Union leaders remain unconvinced. Trujillo’s comments have “turned into a battle cry for people who want to fight for all Floridians to achieve the American Dream,” said Monica Russo, executive vice president of SEIU Local 1199, which represents more than 22,000 public and private sector healthcare workers. “We are taking his threats very seriously.”

Broward Health commissioner upgrades unpaid post to well-paid lobbyist for hospital district

By Dan Christensen, 

Clarence McKee, center, with  Gov. Rick Scott and former U.S. Rep. Allen West. Photo: McKee Communications

Clarence McKee, center, with Gov. Rick Scott and former U.S. Rep. Allen West. Photo: McKee Communications

When Clarence V. McKee quit his commissioner’s seat on the governing board of Broward Health in January, records show he urged his colleagues to keep an eye on consulting contracts doled out by the tax supported public health care system.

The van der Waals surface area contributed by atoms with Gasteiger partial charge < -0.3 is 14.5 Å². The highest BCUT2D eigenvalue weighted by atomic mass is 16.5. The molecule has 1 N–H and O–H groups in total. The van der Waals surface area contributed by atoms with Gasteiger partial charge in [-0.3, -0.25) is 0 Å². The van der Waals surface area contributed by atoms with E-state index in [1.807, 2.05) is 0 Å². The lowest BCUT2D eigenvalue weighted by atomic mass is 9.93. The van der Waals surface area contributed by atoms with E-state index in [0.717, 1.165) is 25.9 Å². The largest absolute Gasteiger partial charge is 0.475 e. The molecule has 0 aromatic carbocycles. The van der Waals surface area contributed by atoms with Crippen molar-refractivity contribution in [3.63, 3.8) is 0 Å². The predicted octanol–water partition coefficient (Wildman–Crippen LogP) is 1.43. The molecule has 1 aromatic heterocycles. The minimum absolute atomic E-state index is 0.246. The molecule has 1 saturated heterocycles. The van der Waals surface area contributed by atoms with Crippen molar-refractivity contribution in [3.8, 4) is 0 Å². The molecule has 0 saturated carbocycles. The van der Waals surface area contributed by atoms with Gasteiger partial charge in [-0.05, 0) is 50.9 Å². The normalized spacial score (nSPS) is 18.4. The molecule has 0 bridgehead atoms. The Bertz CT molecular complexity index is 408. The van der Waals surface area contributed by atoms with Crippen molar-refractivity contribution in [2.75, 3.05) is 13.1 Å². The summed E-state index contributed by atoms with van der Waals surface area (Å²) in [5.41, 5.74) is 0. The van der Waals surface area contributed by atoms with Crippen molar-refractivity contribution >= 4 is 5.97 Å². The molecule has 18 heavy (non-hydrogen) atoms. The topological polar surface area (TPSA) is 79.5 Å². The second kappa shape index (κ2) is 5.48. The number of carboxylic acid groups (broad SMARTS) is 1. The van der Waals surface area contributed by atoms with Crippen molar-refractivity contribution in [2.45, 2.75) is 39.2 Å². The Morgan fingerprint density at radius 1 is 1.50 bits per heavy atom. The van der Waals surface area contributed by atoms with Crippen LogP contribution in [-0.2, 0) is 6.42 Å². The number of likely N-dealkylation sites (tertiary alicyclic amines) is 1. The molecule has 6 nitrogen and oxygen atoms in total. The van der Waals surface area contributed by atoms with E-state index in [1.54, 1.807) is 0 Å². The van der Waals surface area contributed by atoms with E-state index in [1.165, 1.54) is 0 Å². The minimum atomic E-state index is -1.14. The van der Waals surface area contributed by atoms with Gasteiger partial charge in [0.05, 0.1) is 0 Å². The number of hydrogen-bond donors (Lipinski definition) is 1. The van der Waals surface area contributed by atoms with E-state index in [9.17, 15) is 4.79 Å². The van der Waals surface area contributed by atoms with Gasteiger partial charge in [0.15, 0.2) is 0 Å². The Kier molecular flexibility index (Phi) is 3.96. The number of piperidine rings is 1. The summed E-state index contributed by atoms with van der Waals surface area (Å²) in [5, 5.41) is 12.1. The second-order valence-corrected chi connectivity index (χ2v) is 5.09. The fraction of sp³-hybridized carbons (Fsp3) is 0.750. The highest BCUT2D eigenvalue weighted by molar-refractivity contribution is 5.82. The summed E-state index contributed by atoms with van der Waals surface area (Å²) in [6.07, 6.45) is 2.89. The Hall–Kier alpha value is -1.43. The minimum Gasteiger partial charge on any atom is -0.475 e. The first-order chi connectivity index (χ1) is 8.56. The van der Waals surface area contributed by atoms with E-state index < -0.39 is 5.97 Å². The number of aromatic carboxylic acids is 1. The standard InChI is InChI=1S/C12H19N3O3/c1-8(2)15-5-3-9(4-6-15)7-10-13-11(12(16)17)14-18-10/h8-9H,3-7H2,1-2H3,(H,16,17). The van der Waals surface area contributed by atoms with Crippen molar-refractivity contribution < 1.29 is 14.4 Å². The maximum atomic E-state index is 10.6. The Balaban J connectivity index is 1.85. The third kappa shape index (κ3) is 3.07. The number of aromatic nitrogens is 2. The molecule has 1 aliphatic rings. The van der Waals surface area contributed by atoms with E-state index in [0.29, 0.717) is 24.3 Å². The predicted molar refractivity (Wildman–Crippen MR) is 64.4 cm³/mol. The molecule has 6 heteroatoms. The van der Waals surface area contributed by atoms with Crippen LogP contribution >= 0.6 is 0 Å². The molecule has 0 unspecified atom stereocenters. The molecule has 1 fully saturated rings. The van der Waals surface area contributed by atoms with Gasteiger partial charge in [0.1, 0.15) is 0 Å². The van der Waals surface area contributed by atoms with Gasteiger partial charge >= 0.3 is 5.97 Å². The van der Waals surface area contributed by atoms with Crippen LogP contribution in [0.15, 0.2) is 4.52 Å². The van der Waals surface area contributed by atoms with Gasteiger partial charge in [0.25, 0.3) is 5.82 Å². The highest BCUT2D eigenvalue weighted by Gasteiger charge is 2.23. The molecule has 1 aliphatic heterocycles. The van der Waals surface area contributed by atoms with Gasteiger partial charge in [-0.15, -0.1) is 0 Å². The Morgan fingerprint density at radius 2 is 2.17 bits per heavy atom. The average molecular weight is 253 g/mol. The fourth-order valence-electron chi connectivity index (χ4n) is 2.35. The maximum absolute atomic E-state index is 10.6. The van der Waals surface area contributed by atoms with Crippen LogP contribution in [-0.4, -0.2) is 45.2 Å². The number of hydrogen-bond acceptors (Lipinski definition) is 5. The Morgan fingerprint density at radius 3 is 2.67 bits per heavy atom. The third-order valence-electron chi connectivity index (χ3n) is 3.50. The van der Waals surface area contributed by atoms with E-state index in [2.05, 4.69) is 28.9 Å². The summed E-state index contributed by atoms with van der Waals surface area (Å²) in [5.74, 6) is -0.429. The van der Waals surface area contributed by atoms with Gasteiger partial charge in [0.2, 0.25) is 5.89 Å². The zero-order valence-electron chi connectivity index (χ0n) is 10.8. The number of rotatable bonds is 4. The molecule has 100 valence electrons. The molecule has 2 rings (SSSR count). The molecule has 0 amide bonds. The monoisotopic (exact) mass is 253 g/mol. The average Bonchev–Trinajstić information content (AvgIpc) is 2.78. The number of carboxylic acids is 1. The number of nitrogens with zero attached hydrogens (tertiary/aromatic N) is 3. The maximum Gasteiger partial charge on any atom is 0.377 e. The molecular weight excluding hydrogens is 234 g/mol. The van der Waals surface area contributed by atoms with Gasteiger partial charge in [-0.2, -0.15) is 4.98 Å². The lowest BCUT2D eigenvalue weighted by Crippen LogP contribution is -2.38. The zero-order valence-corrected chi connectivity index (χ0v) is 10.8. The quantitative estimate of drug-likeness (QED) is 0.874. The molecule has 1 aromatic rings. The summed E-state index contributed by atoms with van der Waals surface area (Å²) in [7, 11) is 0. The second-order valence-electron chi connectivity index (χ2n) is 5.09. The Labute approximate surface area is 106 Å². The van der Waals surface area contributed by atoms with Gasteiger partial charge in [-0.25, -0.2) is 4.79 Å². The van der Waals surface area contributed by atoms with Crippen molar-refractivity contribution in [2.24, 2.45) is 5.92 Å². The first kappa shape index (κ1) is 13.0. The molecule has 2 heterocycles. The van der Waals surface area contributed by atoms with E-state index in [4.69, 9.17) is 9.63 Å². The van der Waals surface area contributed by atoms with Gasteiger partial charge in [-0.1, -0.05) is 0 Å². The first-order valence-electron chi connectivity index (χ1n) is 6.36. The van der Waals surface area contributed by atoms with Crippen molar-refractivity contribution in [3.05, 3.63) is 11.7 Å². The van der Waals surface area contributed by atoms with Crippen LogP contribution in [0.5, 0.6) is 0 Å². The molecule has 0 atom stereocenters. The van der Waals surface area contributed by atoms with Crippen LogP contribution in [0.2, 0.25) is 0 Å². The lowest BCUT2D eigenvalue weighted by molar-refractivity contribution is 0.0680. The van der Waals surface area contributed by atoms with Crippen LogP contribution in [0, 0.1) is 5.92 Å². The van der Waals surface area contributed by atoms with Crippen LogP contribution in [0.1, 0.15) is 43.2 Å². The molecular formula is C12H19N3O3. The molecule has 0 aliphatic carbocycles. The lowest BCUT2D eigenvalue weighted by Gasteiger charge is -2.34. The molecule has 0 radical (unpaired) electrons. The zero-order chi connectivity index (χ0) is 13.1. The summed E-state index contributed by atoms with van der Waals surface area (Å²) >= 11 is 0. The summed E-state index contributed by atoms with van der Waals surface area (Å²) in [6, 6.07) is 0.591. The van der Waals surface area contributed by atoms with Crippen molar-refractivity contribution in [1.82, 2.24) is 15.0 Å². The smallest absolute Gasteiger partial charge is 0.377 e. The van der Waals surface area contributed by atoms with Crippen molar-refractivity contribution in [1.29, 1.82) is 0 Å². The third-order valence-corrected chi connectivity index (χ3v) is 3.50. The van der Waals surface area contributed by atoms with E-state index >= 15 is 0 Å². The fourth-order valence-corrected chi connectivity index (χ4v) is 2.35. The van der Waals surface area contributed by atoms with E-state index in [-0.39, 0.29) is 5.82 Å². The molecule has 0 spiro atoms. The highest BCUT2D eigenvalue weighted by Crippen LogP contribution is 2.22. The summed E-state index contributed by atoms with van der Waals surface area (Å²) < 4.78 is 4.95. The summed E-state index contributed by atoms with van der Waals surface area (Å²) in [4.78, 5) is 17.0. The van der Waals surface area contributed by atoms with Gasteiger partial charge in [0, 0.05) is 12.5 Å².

But less than a month later and without any public discussion by his former colleagues, McKee upgraded his unpaid position to a lobbying contract worth $65,000 courtesy of Broward Health Chief Executive Frank Nask, whose performance the board oversees.

McKee’s one-year contract with the North Broward Hospital District, Broward Health’s legal name, commenced March 1 – 29 days after he informed the board he was resigning.

Broward Health’s board never approved McKee’s 13-page contract to lobby in Tallahassee on the district’s behalf. They didn’t have to. Previously, Nask had been given the authority to sign contracts of up to $250,000.

McKee is the only former district board member to be employed as a lobbyist “during the time I have worked with Broward Health,” according to Charlotte Mather-Taylor-Taylor, a Broward Health executive in charge of government affairs and public relations. She has worked for Broward Health since June 1995, according to her resume on Linked In.

Mather-Taylor and McKee both said the idea of Broward Health employing McKee came up after his resignation and because of his experience and familiarity with the issues.